Concrete Playground Meets Thomas Sainsbury of The Opening Night Before Christmas
Shedding some light on the show's characters, what makes the Basement Theatre special and what Christmas looks like in small town New Zealand.
He has a firm grasp on what makes Kiwi's laugh and could probably get considerable discounts at one of the UK's biggest supermarket chains if he showed some form of ID. Thomas Sainsbury has written some very funny, current and edgy content for the stage and screen over the past few years, both here and abroad. He's been rewarded for his efforts too – being nominated and awarded more times than there are Home Alone films.
His latest co-creation – The Opening Night Before Christmas – with fellow funny guy Chris Parker (Hudson and Halls Live and Camping) opened this week at the Basement Theatre. We got him to shed some light on the show's characters, what makes the Basement Theatre special and what Christmas looks like in small town New Zealand.
First off, what can audiences expect from The Opening Night Before Christmas?
Kath and Kim meets Waiting for Guffman set in deep New Zealand. The first half follows four members of the Levin Community Players (an amateur dramatic society set in Levin). It's all about the politics of putting on the annual Levin Christmas Show.
The second half we have a celebrity guest actor (a different one every night). These actors have been given no warning about what to expect. So we take them through a series of hilarious improvisation games.
You hail from the fine town of Matamata, did you base any of the show's community theatre players on characters from your experience there?
Oh absolutely! I was part of the Matamata Amateur Dramatic Society and performed in Pride and Prejudice and a Dracula spoof. The behind-the-scenes politics was so fascinating and definitely inspired some of this play. I am teasing with it, but it is amazing what a sense of community these little theatres create. And hopefully that comes through in The Opening Night Before Christmas. And Matamata in general is filled to the brim with inspiring characters. The high school drop out who still works at the same pharmacy, the over-worked, borderline anorexic hair dresser who knows all the gossip, the hermit who lived down the road and never interacted with anyone, the Christian real estate agent who was told to take the job from direct communication with God. All amazing!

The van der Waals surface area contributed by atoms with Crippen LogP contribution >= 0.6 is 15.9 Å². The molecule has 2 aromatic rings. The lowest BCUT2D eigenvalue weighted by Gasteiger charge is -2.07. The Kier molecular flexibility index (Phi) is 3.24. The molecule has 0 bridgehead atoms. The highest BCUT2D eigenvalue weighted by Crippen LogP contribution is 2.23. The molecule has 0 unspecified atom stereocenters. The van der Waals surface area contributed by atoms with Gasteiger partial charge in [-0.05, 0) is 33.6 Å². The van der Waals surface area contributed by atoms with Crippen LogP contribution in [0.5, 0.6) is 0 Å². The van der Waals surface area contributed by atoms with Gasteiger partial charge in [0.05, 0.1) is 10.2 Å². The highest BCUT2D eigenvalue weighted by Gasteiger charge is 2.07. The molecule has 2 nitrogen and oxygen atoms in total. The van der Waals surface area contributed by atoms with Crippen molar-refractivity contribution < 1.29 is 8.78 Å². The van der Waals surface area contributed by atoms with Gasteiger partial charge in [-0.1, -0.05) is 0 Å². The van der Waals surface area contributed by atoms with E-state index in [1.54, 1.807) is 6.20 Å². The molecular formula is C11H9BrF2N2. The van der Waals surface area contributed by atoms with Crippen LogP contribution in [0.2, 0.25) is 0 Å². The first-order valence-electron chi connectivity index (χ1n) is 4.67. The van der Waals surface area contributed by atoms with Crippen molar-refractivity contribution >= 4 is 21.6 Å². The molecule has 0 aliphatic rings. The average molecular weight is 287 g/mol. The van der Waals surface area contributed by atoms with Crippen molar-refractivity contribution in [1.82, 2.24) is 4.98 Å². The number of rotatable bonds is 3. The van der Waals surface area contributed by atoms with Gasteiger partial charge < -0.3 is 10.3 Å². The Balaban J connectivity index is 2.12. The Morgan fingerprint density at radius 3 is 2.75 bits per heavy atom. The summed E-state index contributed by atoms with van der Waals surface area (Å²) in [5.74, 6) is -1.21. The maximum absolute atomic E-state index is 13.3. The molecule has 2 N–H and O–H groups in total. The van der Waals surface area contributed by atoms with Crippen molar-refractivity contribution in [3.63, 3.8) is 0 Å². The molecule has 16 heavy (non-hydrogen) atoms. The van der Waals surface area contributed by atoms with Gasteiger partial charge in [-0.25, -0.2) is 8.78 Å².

If the show's characters each had an entrance theme song, what would those songs be?
Rosalynne (Director) – 'Finally, It's Happening To Me!' by Cece Penniston.
Russell Bush (Actor) – 'Do ya Think I'm Sexy?' Rod Stewart.
Sheree Mudge (Actress) – Anything Christina Aguilera or Mandy Moore circa 2004.
Glenn Innes (Stage Manager) – 'Listen to Me' Buddy Holly.
How difficult/easy was it to get the guest cast to be willing to improvise their way through the show?
Some of them are almost too eager. Some others are very frightened. But they all seem willing to take up the challenge. And we always ensure them that we are the safety net. There is the chance of completely failing (I'm not going to lie) but we've come up with measures to minimize that.